At War & Transforming
Strategic Environment
The Army, Serving Today
Realizing the Army Vision
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The 2003 United States Army Posture Statement

Logistics Transformation

We cannot transform The Army without a transformation in logistics. We must incorporate the logistician’s view into the design of our systems even before we begin to build platforms. Collaboration between the acquisition and logistics communities will give the Objective Force the rapid deployability and sustainability we demand – by design – without compromising warfighting capability.

Designing the right logistics architecture – systems, business processes, enterprise, for example – is fundamental to success. The Army’s Logistics Transformation will focus on creating an overarching corporate logistics enterprise that employs industries’ best business practices. Within this enterprise, The Army established three principal goals for Logistics Transformation: enhance strategic mobility and deployability; optimize the logistics footprint; and reduce the cost of logistics support without reducing readiness or warfighting capability.

TSV-1X, Operation Enduring Freedom

Operation Enduring Freedom

The Army’s mobility and deployability goals for the Objective Force are to deploy a combat brigade within 96 hours after lift off, a division on the ground in 120 hours, and a five-division corps in theater in 30 days. To achieve this strategic responsiveness, the Army Strategic Mobility Program (ASMP) serves as a catalyst to bring about force projection changes both in The Army’s and in our Sister Services’ lift programs. Platforms like the Intra-Theater Support Vessel (TSV) and Inter-Theater Shallow Draft High Speed Sealift (SDHSS) provide transformational capabilities for operational and strategic maneuver and sustainment of Army formations.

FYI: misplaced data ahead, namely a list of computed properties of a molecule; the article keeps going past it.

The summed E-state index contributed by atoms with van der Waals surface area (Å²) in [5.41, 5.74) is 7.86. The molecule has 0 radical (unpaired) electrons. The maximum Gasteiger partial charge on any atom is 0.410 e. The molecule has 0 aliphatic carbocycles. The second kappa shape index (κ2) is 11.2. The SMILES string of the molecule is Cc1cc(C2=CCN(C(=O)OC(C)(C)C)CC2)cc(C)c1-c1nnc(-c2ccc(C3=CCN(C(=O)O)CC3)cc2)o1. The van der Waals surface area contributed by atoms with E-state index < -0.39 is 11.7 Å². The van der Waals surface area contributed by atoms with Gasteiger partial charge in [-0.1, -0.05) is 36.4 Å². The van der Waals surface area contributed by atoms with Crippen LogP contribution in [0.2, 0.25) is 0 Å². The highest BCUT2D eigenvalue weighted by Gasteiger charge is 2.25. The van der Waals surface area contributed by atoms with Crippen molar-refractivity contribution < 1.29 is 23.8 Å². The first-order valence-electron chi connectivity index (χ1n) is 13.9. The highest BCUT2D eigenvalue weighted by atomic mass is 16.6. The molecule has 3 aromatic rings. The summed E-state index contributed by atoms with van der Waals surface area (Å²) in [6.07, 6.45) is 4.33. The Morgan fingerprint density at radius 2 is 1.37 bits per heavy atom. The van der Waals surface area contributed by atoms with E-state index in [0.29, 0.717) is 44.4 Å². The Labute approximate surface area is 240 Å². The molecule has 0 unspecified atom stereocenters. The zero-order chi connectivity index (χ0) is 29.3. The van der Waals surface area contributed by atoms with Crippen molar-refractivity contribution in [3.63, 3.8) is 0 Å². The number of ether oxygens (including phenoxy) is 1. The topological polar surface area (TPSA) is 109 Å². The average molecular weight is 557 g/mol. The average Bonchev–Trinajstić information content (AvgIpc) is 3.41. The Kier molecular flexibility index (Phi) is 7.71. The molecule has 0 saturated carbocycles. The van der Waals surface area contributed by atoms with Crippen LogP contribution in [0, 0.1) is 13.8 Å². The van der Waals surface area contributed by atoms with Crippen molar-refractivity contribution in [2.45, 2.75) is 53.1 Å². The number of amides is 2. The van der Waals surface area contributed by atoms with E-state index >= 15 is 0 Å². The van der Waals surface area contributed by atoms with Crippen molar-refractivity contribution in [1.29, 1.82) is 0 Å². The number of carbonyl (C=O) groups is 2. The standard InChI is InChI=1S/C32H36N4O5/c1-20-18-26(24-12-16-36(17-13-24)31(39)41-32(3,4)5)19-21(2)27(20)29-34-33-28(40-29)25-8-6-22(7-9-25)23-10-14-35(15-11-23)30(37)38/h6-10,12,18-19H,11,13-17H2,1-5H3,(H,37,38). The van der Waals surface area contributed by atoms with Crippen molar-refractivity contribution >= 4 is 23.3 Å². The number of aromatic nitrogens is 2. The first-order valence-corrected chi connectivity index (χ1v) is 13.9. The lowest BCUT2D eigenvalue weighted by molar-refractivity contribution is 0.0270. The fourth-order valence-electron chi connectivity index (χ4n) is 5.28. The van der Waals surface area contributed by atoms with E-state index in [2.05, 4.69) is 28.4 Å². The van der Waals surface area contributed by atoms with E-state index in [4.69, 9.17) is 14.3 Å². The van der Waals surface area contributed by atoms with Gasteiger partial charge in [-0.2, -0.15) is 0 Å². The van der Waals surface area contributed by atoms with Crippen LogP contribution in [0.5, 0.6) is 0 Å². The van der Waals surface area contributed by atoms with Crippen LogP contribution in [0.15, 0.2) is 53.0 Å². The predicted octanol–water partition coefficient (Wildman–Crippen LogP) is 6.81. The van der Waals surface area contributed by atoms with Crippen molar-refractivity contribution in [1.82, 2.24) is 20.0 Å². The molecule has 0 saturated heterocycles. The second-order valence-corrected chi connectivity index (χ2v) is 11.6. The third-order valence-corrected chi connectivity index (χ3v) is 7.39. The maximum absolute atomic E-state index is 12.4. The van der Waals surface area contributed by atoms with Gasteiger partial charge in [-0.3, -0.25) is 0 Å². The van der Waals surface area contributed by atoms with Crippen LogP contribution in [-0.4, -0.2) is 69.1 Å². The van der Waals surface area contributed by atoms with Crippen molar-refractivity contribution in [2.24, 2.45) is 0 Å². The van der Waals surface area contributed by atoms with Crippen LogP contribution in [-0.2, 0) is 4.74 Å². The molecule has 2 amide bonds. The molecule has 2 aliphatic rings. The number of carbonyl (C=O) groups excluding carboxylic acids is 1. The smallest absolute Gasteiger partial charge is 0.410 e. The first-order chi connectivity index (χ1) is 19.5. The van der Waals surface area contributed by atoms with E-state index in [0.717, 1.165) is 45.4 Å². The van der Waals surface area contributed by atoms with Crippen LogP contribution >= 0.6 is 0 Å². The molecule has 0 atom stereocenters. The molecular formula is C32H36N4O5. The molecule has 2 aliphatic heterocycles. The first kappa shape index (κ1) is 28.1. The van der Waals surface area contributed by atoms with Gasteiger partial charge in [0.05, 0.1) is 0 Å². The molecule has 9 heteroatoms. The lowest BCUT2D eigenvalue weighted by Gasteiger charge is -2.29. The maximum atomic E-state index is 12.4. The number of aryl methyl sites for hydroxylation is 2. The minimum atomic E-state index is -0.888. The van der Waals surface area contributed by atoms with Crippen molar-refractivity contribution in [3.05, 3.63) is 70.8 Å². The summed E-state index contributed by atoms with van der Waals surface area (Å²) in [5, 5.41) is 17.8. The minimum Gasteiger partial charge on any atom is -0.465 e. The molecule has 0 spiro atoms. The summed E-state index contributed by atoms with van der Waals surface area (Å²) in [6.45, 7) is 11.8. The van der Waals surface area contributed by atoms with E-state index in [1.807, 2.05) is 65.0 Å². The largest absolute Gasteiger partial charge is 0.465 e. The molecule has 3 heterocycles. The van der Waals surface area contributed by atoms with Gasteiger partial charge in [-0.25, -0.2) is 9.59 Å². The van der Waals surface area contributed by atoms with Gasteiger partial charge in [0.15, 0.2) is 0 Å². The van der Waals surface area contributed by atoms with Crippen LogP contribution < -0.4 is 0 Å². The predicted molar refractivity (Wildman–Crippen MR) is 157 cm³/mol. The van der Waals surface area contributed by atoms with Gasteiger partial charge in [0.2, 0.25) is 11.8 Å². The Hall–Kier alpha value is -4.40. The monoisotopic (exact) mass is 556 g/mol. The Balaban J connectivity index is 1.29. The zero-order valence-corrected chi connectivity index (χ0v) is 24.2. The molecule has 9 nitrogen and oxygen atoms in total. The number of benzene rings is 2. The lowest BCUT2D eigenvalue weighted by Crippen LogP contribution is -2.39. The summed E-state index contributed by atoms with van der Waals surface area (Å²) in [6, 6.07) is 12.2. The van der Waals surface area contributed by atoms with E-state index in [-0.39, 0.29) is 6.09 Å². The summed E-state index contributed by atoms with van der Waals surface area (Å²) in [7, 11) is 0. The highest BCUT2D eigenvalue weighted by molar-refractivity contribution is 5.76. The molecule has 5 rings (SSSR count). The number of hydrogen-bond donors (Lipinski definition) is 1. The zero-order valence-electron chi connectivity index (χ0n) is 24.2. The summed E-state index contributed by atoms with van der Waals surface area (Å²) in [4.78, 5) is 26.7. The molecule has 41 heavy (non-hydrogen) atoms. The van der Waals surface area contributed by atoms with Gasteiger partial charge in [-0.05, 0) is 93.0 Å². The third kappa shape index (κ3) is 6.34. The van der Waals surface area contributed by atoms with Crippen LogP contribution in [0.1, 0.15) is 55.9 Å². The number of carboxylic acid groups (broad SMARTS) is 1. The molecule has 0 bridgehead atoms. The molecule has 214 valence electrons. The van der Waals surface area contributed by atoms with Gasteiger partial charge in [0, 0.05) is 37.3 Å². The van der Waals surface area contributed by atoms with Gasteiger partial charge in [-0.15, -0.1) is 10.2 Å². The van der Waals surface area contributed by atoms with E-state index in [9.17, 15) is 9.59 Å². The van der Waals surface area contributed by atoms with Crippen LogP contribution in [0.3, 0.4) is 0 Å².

Because strategic air and sealift cannot meet deployment requirements, Army Prepositioned Stocks (APS) ashore and afloat continue to be a critical component of Army power projection. The Army is currently participating in a joint-led Worldwide Prepositioning Study to determine if location, mix, and capabilities in existing stocks of combat, combat support, and combat service support require adjustments to meet the Defense Strategy more effectively.

The Objective Force requires The Army to optimize its logistics footprint to produce a smaller, more agile, responsive, and flexible sustainment organization. To achieve this goal, we will leverage technology and innovative sustainment concepts. The Army is already developing and integrating key enablers to provide a transformed, corporate logistics enterprise. Some of these enablers include embedded diagnostics and prognostics, tactical logistics data digitization (TLDD), serial number tracking, and the Global Combat Service Support – Army (GCSS-A) system that utilizes a commercial Enterprise Resource Planning (ERP) solution. The ERP approach changes The Army’s logistics automation systems strategy from one of custom code development for unique Army requirements to adoption of a commercial off-the-shelf (COTS) product.

The selective use of the Logistics Civil Augmentation Program (LOGCAP) to augment military logistics force structure provides commanders with the flexibility to reallocate manpower, resources, and materiel by adding contractors to the equation of logistics support. In addition to providing services and some supply support, these contractors can quickly deploy to establish base camps, receive and process Soldiers as they begin arriving in theater, and reverse the process when Soldiers go home.

Current initiatives that help reduce costs without reducing readiness or warfighting capability include the National Maintenance Program (NMP) and the Single Stock Fund (SSF). As previously discussed, programs provide two basic building blocks for a revolutionary change in logistics business practices.


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